As for European unity, the Abassador confirmed the support of the US, but pointed out that it will of course require time. American history itself demonstrates this. What is required is steadfastness of purpose. On East-West relations, the Ambassador agreed that we are, whether we like it or not, engaged in a power struggle with the Soviet Union, but at the same time we should miss no opportunity to broaden our understanding of what it is that divides us and seek solutions. The Chancellor said he agreed wholeheartedly with this sentiment.
Comment: The atmosphere of the conversation, like that with Brandt yesterday,6 was warm, friendly, and relaxed.
  1. Source: National Archives, RG 59, Central Files 1967–69, POL 17 US–GER W. Confidential. Repeated to USNATO, USEC, Berlin, London, Paris, Moscow, Rome, The Hague, Luxembourg, and Brussels.
  2. For a German record of the meeting, which indicates that it was held from 10 to 10:45 a.m. on July 24, see Akten zur Auswärtigen Politik der Bundesrepublik Deutschland, 1969, Vol. 2, pp. 842–845.
  3. Reference is to the historic Apollo 11 mission, which took off on July 16 and, after the first lunar landing on July 20, returned to Earth on July 24.
  4. Nixon talked briefly with Kiesinger by telephone on July 21 at 2:37 p.m. (President’s Daily Diary; National Archives, Nixon Presidential Materials, White House Central Files) No substantive record of the conversation has been found. Kiesinger’s message is dated July 20. (Ibid., NSC Files, Box 753, Presidential Correspondence File, Germany, Chancellor Kiesinger)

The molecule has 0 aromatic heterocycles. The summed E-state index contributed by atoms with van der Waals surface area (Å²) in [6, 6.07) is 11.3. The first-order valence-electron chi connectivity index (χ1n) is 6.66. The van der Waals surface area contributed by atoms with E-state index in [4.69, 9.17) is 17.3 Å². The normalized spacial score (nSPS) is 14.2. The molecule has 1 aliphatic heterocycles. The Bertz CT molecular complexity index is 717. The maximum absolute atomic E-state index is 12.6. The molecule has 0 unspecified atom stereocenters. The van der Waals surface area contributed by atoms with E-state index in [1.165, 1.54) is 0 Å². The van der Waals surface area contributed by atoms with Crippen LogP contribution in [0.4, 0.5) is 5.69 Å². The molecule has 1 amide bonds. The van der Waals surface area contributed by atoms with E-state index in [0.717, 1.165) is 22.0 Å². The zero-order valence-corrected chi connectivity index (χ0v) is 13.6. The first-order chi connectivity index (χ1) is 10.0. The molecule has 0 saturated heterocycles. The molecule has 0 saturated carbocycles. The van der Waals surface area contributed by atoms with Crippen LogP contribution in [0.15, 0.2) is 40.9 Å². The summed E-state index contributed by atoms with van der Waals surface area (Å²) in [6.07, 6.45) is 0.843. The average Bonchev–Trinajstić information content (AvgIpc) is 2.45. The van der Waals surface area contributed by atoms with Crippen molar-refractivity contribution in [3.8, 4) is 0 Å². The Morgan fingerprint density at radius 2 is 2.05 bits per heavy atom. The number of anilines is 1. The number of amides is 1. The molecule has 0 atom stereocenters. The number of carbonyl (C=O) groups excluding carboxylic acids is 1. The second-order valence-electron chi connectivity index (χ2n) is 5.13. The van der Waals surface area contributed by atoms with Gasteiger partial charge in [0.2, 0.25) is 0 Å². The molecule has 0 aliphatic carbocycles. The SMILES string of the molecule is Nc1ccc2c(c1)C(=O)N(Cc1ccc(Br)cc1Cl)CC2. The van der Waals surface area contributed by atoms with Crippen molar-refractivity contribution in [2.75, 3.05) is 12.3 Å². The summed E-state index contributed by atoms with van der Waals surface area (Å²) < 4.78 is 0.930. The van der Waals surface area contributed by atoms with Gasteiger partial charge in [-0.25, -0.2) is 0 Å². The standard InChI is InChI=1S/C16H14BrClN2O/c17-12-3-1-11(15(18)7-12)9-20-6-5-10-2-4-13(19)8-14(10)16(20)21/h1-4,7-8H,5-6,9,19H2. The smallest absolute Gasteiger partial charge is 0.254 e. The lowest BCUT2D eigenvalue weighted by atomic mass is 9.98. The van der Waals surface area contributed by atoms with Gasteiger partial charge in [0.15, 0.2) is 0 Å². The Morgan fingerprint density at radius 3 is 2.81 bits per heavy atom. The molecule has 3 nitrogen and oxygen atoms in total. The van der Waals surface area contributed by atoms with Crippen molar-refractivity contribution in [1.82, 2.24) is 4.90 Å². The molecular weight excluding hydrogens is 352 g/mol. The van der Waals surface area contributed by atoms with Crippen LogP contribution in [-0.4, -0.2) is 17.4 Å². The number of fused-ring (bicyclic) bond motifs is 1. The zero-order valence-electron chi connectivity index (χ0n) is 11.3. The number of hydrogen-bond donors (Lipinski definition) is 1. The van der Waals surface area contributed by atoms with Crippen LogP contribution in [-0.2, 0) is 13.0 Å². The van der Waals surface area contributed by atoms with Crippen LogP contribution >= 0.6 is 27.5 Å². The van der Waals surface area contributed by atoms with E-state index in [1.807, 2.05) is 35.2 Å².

5. The new offset agreement was signed on July 9. For text of the joint statement announcing the settlement, see Department of State Bulletin, August 4, 1969, p. 92. In a July 15 memorandum, Kissinger briefed the President as follows: “We have concluded a two-year, $1.5 billion offset agreement with Germany. Both sides were well satisfied with the result and the atmosphere was extremely cordial throughout the negotiations. The new agreement is far better than its two predecessors because: (a) More than half of the offset is for German military purchases in the U.S. (compared with 10–15 percent in the recent past). (b) The maturities on the German loans to us are for 8–10 years (compared with the previous maximum of 41/2 years). (c) We will get concessional interest rates of 31/2–4 percent on these loans (compared with market rates in the past, which would mean at least 6 percent now). The settlement should help significantly the atmosphere for the visit of Chancellor Kiesinger.” Nixon marked this paragraph and wrote “great job” in the margin. (National Archives, Nixon Presidential Materials, NSC Files, Box 9, President’s Daily Brief, 10–17 Jul 69) Regarding the negotiations that preceded the agreement, see Foreign Relations, 1969–1976, vol. III, Document 24.
  6. An account of the discussion between Rush and Brandt is in telegram 9618 from Bonn, July 23. (Ibid., RG 59, Central Files 1967–69, POL 17 US–GER W)